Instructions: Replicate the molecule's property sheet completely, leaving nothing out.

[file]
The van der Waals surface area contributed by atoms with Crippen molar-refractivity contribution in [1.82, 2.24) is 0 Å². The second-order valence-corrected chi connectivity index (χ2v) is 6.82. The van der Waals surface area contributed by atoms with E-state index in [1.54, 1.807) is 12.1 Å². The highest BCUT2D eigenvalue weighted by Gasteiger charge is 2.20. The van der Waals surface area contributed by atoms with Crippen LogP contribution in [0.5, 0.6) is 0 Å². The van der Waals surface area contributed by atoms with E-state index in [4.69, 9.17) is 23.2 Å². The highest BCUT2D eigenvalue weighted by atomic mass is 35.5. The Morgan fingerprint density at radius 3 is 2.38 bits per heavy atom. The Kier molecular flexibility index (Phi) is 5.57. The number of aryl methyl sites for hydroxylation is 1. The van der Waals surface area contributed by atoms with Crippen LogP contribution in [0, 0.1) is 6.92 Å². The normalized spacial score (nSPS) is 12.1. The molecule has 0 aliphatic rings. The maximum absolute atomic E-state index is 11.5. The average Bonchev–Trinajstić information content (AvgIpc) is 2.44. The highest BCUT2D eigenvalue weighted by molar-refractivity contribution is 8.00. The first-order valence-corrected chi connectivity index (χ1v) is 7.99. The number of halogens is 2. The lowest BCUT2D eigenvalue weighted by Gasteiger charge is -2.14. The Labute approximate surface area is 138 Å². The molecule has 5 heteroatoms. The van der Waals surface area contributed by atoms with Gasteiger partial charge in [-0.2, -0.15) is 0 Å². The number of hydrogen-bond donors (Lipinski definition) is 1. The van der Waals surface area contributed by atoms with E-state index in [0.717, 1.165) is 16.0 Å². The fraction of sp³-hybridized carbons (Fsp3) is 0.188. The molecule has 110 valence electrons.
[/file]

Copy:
The van der Waals surface area contributed by atoms with Crippen molar-refractivity contribution in [1.82, 2.24) is 0 Å². The second-order valence-corrected chi connectivity index (χ2v) is 6.82. The van der Waals surface area contributed by atoms with E-state index in [1.54, 1.807) is 12.1 Å². The highest BCUT2D eigenvalue weighted by Gasteiger charge is 2.20. The van der Waals surface area contributed by atoms with Crippen LogP contribution in [0.5, 0.6) is 0 Å². The van der Waals surface area contributed by atoms with E-state index in [4.69, 9.17) is 23.2 Å². The highest BCUT2D eigenvalue weighted by atomic mass is 35.5. The Morgan fingerprint density at radius 3 is 2.38 bits per heavy atom. The Kier molecular flexibility index (Phi) is 5.57. The number of aryl methyl sites for hydroxylation is 1. The van der Waals surface area contributed by atoms with Crippen LogP contribution in [0, 0.1) is 6.92 Å². The normalized spacial score (nSPS) is 12.1. The molecule has 0 aliphatic rings. The maximum absolute atomic E-state index is 11.5. The average Bonchev–Trinajstić information content (AvgIpc) is 2.44. The highest BCUT2D eigenvalue weighted by molar-refractivity contribution is 8.00. The first-order valence-corrected chi connectivity index (χ1v) is 7.99. The number of halogens is 2. The lowest BCUT2D eigenvalue weighted by Gasteiger charge is -2.14. The Labute approximate surface area is 138 Å². The molecule has 5 heteroatoms. The van der Waals surface area contributed by atoms with Gasteiger partial charge in [-0.2, -0.15) is 0 Å². The number of hydrogen-bond donors (Lipinski definition) is 1. The van der Waals surface area contributed by atoms with E-state index in [0.717, 1.165) is 16.0 Å². The fraction of sp³-hybridized carbons (Fsp3) is 0.188. The molecule has 110 valence electrons.